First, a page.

try {
$contact = $this->marketingSystemClient->updateContact($data);
} catch (GuzzleHttp\Exception\RequestException $e) {
if ($e->getStatusCode() === 404) {
$this->marketingSystemClient->createContact($contact);
}
} catch (RateLimitException $e) {
$this->release($e->getRetryAfterInSeconds());
}

By throwing and catching exceptions we know how to handle, it becomes very easy to read and extend this type of approach to handle other error situations as we identify them. As you gather experience with different errors and exceptions, you’ll gather more strategies for solving and preventing them.

By throwing specific exceptions, you can create custom methods like getRetryAfterInSeconds which make it very clear and easy to read.

Domain-based exceptions

Throwing domain-based exceptions makes it a whole lot easier to understand and plan for exceptions within your code. Check this out:

try {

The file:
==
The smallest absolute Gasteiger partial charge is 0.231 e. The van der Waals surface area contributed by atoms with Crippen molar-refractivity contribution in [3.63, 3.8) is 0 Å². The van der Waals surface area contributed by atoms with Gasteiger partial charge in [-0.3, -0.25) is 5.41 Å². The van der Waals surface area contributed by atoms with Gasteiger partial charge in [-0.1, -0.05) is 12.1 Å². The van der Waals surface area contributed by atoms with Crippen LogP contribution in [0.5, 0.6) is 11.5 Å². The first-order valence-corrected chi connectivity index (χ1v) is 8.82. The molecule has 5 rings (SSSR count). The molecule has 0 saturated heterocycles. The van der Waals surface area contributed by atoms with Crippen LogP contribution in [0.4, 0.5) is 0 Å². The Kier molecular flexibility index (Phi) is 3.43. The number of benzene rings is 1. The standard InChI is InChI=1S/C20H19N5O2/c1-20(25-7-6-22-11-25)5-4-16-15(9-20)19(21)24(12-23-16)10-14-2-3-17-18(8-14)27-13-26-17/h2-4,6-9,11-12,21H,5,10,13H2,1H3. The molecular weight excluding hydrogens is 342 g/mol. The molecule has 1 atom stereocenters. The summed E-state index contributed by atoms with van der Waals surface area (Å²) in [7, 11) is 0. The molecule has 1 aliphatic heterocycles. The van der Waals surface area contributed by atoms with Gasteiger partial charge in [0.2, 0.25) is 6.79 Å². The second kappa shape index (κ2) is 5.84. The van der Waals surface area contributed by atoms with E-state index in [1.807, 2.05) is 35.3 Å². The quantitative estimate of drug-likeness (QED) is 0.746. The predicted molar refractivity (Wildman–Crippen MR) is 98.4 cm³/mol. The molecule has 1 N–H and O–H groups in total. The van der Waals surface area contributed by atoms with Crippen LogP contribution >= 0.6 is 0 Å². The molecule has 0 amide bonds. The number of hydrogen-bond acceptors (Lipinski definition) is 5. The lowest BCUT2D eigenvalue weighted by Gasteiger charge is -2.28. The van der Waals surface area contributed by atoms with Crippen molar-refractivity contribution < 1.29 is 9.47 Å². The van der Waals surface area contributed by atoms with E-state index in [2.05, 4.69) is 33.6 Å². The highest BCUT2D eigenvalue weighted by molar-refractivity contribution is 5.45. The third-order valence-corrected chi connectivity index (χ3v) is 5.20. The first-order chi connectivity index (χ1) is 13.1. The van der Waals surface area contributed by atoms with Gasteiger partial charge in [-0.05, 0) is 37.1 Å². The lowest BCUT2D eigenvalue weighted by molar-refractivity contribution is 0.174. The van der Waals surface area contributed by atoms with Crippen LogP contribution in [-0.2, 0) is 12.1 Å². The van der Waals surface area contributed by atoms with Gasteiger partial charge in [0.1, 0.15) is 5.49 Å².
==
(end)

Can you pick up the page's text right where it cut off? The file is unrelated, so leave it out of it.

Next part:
$contact = $this->marketingSystemClient->updateContact($data);
} catch (MarketingSystem\NotFoundException $e) {
$this->marketingSystemClient->createContact($data);
}

Using domain-based exceptions, you can hide implementation details, while making it a lot more manageable and readable for the user or your own application.

If your error handling code feels a bit messy, ask yourself if you can maybe throw a specific exception or two at lower levels.

Handle exceptions as close to the top as possible

The closer to the top you are when actually handling exceptions (retry, send notifications, update state in the database, etc), the better. For instance, catching an exception in the controller makes it very easy to return an error response to the user. Catching an exception in the queued job makes it very easy to retry it as needed.